- Much of the theology done about WICO was done as bulls-eye theology in reports advocating or resisting the ordination of women. Once the debate progressed past a certain point that was no longer written or even referred to because “people’s minds are already made up.” After Synod crafted their political process the theologizing stopped and the conflict focused purely on the (church) political battles for each classis and congregation. That battle continues to rage on 20 years later in some places reinforcing the imaginary that it was always a matter of “progress” or now “justice”. Ardent promoters of women’s liberation are commonly aghast that new churches are planted that are against WICO and that young men and women are coming into the CRC having grown up in very egalitarian homes are choosing more traditional leadership gender expressions in home and church. This breaks the liberationist narrative and motivates liberationists to double down on getting rid of the “local option” or in the RCA the “conscience clause”.
- Read Mark Noll’s work on the Civil War as Theological Crisis. After the shooting was over in the Civil War the theological debates over slavery ended. The South turned to try to re-incarnate slavery in the form of Jim Crow. The progressives turned into the temperance movement and women’s suffrage. Perhaps a better conversation about slavery might have shed light on the fact that there are many ways to enslave someone in order to “extract bread from the sweat of other men’s brows” than that old institution. The North and the South might have recognized that the issue wasn’t of course simply slavery but racism as well. The next hundred years was spent in rather unproductive remodeling the same old sins, sins that are with us today.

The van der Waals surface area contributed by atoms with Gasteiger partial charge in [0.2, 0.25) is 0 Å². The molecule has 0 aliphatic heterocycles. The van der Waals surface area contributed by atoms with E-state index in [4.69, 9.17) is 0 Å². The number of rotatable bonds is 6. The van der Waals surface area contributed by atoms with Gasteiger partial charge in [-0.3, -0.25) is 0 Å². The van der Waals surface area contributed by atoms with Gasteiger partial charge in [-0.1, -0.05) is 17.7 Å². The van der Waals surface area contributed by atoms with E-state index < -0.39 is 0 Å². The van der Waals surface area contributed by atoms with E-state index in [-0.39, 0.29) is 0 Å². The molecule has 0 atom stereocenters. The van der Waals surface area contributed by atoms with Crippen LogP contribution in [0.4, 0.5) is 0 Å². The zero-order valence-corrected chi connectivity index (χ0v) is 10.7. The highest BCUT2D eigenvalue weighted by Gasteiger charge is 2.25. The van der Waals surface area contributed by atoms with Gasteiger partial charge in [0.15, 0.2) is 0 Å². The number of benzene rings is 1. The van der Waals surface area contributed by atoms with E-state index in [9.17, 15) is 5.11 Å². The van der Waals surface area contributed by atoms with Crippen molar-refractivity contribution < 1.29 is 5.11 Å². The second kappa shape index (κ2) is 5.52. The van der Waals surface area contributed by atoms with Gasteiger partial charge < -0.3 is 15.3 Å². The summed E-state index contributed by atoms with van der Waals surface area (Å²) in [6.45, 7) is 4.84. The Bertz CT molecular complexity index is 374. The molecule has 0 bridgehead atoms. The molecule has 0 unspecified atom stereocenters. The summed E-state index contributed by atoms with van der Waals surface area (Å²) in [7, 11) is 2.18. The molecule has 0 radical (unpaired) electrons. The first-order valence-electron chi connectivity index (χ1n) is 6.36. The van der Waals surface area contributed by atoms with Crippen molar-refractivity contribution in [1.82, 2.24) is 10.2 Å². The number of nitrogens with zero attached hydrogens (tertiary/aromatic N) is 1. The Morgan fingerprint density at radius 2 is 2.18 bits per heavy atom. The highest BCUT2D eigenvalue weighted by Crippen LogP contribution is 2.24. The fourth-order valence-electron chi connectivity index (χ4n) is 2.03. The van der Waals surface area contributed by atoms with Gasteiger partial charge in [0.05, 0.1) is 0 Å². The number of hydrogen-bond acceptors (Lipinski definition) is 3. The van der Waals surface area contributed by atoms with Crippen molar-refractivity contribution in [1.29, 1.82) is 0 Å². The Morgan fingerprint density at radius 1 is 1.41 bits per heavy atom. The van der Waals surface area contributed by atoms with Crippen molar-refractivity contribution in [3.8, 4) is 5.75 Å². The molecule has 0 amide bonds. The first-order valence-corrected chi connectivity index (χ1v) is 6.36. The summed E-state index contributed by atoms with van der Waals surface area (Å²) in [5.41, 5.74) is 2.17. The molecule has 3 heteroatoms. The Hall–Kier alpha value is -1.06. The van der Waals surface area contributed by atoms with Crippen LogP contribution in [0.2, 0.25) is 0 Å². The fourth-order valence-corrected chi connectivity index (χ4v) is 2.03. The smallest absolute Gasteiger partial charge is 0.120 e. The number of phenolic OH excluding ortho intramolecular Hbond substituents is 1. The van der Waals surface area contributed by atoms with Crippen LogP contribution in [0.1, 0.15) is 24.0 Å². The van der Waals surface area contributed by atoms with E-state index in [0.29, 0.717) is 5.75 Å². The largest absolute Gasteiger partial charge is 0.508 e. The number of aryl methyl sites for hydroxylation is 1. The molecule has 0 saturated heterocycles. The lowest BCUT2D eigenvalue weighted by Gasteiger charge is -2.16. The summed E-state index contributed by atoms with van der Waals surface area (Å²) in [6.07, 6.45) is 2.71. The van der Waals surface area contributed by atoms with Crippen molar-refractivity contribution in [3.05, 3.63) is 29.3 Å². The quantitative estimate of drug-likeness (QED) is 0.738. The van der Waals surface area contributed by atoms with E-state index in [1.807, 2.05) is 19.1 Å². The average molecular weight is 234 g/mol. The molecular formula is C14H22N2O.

A Confessional Conversation does not halt the political conflict, resolve it, or necessarily avoid a split nor insure it. My plea for a Confessional Conversation is to raise the quality of our theological conversation and hopefully better inform the political process. If we don’t do the theological work now to contextualize the overly specific bulls-eye theologies we will squander the energy of this important theological moment just like we missed it in WICO civil war. We didn’t take from that debate all we could have about what we need to learn about the larger issues. Not only do we need a better conversation in order to make good political decisions we need a better picture of the broad landscape or landscaping, as you’ll see below, for the sake of issues that go way beyond sex and gender.
Cracks in the Drywall as “normal” settling or a Compromised Foundation?
I am waging my little blogging effort advocating for a Confessional Conversation in numerous forums and as I debate this new images and metaphors emerge from these conversations.
Imagine you see a crack develop in the wall of your home. You might be new to home ownership and so you ask a friend or a contractor about the crack in the drywall. They will probably tell you something like this. “Cracks develop because the house settles. It’s common and probably no big deal. The next time you paint get some spackle and drywall tape and with the help of Youtube you can fix it.”
If, however, you see cracks developing all over the place you might need to go down under the house and examine the foundation or look for a structural engineer. If the foundation is cracking no amount of Spackle and tape will address the multiplying cracks in the drywall.
My plea for Confessional Conversations are for us to get into the basement and examine the foundation. What happens as the conflicts develop is that conflicts establish new hidden confessions in the church.